Bone Marrow Transplantation
For bone marrow transplantation, 7-week recipient male C57BL/6 mice (The Jackson Laboratory) were first conditioned with 950 cGy total body irradiation (γ-cell 40; Nordion, Ontario, Canada). Bone marrow was isolated from tibias and femurs of donor α4(WT) or α4(S988A) male mice (12 weeks) by flushing with PBS. The cells were resuspended in PBS by gentle aspiration through an 18-gauge needle, filtered through sterile nylon mesh with 100-μM pores, centrifuged at 1,000 rpm for 10 min at 4°C, and resuspended in PBS. Twenty-four hours after irradiation, recipients were injected with 0.1 mL PBS containing 1 × 107 cells through the retro-orbital plexus with a 27-gauge needle. Five weeks after transplant, recipients were characterized for hematopoietic recovery by assessing complete blood cell counts using a HemaVet 950 (Drew Scientific Inc., Oxford, CT).
Skeletal muscle from ischemic limbs was collected, formalin fixed, and paraffin embedded. Sections (5 μm) were stained with fluorescently conjugated isolectin (Griffonia, Bandeiraea simplicifolia Lectin I; Vector Laboratories) and nuclear counterstained with DAPI. Images were acquired with a fluorescent microscope. Additional sections were stained with Sirius Red (0.1%; RA Lamb LLC, Apex, NC) and Fast Green FCF (0.1%; Sigma-Aldrich). Up to three sections were viewed on an Olympus IOM microscope and imaged with a SPOT camera using SPOT advanced image-capture software. Analysis of isolectin staining and fibrosis was performed using the National Institutes of Health ImageJ software, version 1.45s. Each digital photomicrograph (up to three different sections per slide) was analyzed as previously reported (26). The extent of fibrosis was measured as the percentage of the total area assessed (available at https://imagej.nih.gov/ij/docs/examples/stained-sections/index.html).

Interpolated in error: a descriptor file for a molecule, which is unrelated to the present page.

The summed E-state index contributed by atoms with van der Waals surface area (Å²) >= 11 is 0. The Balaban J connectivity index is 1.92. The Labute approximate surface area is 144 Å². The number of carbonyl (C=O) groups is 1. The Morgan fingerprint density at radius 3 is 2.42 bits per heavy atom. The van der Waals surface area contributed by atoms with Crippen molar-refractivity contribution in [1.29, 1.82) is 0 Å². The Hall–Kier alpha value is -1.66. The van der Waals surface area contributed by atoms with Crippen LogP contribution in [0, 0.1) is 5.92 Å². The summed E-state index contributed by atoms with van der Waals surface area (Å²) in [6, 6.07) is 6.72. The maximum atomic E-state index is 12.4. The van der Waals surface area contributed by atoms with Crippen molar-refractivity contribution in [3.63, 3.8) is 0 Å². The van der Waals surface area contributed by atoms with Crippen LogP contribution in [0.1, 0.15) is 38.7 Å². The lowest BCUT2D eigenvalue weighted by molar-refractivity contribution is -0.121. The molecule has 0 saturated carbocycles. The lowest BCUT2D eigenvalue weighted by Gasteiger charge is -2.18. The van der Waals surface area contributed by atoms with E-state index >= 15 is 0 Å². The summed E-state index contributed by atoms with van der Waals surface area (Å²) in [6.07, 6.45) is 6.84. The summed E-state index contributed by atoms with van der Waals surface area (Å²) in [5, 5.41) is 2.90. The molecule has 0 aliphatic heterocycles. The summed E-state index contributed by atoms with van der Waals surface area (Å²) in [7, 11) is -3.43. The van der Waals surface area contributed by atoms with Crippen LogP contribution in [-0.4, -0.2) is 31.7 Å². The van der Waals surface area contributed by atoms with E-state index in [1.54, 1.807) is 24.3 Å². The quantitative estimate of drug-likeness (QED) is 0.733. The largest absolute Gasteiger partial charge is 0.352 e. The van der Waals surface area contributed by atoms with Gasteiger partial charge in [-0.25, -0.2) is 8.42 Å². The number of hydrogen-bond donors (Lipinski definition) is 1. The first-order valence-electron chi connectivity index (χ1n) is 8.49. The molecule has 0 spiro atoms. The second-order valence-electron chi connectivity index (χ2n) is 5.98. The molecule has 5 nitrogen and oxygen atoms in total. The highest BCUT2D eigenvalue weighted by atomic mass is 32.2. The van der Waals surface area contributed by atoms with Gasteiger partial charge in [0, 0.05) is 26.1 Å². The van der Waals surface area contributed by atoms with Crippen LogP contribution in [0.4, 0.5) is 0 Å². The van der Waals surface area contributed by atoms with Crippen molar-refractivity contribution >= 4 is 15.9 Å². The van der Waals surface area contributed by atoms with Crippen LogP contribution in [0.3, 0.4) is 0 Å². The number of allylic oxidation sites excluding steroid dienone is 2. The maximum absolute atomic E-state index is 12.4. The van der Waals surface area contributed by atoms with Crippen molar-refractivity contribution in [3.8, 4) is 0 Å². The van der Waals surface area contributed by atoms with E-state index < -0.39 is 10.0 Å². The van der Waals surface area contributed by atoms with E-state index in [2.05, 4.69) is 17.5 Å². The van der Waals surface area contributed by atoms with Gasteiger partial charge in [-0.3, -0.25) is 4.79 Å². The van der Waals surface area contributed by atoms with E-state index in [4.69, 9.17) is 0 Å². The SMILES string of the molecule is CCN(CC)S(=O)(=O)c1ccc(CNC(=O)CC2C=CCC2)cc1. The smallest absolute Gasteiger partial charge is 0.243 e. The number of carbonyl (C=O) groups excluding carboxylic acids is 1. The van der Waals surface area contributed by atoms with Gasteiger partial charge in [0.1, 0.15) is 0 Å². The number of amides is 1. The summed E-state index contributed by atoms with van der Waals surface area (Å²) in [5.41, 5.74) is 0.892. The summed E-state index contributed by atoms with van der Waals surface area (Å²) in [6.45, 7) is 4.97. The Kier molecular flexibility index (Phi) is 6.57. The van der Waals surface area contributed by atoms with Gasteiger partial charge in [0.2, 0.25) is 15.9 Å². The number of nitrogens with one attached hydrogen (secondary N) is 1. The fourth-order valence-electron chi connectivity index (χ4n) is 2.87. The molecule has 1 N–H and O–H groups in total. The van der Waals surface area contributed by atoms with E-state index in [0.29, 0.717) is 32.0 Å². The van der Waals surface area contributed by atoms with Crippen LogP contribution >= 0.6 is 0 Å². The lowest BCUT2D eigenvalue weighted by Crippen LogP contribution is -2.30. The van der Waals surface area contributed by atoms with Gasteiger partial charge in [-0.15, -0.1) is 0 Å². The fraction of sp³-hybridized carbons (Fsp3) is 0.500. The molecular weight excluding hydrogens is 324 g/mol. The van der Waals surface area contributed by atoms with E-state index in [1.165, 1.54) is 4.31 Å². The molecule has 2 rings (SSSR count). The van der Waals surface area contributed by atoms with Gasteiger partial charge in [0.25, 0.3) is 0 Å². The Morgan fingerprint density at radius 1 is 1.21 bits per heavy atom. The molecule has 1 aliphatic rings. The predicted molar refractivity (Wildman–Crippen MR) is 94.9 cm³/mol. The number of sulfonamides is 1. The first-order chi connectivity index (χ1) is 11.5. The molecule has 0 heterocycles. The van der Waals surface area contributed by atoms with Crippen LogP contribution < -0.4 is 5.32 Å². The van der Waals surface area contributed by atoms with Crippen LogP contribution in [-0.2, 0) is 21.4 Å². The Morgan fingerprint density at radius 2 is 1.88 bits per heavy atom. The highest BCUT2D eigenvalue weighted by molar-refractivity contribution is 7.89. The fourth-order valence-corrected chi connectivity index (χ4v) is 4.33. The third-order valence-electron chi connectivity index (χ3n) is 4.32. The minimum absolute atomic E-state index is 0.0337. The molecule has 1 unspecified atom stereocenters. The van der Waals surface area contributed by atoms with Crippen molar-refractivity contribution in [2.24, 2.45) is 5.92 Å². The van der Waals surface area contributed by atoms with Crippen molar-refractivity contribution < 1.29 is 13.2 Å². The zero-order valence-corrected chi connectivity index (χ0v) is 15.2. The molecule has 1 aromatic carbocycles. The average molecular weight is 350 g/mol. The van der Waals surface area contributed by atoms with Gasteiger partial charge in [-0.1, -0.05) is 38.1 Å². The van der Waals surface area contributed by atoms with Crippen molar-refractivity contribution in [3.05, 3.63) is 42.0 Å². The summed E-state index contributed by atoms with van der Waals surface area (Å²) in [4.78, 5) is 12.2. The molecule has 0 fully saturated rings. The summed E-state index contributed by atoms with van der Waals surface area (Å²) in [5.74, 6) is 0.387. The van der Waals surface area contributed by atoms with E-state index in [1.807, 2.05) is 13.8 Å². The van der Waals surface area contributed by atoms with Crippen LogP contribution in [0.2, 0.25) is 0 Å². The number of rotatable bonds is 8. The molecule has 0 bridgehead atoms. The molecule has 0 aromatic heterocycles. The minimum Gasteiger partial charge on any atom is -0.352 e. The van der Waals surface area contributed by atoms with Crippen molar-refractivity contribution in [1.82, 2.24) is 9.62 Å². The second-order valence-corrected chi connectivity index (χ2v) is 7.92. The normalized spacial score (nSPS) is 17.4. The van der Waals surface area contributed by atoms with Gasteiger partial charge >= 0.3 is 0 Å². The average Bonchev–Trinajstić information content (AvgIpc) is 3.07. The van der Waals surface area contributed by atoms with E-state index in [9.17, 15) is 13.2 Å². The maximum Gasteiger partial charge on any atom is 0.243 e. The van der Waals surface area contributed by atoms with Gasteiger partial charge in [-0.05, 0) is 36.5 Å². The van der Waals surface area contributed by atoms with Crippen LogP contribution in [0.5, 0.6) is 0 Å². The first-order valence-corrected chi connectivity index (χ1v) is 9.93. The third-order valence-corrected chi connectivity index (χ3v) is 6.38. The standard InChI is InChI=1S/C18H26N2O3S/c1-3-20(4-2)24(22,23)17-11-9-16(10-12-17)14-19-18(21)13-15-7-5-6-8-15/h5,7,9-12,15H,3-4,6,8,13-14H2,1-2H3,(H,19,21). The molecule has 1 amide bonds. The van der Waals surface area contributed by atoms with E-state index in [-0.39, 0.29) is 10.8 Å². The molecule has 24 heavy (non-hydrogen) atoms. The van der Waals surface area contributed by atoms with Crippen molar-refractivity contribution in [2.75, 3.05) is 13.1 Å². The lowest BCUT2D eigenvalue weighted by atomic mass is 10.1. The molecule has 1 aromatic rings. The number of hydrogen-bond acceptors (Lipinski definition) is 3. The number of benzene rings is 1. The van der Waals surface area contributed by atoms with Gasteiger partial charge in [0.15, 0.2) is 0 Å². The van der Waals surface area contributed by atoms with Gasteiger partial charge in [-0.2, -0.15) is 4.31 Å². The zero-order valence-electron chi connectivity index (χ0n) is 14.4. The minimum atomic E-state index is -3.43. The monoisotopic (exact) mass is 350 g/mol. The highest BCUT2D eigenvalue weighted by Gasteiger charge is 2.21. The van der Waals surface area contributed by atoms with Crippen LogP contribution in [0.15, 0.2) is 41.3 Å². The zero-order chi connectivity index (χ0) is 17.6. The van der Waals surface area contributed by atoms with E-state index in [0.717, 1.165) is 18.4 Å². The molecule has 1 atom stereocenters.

Values are expressed as means ± SE. Statistical significance (P < 0.05) was evaluated using an unpaired Student t test. One-way ANOVA with Bonferroni post hoc test was used for comparing multiple groups.
Growth in High Glucose Potentiates EPC Adhesion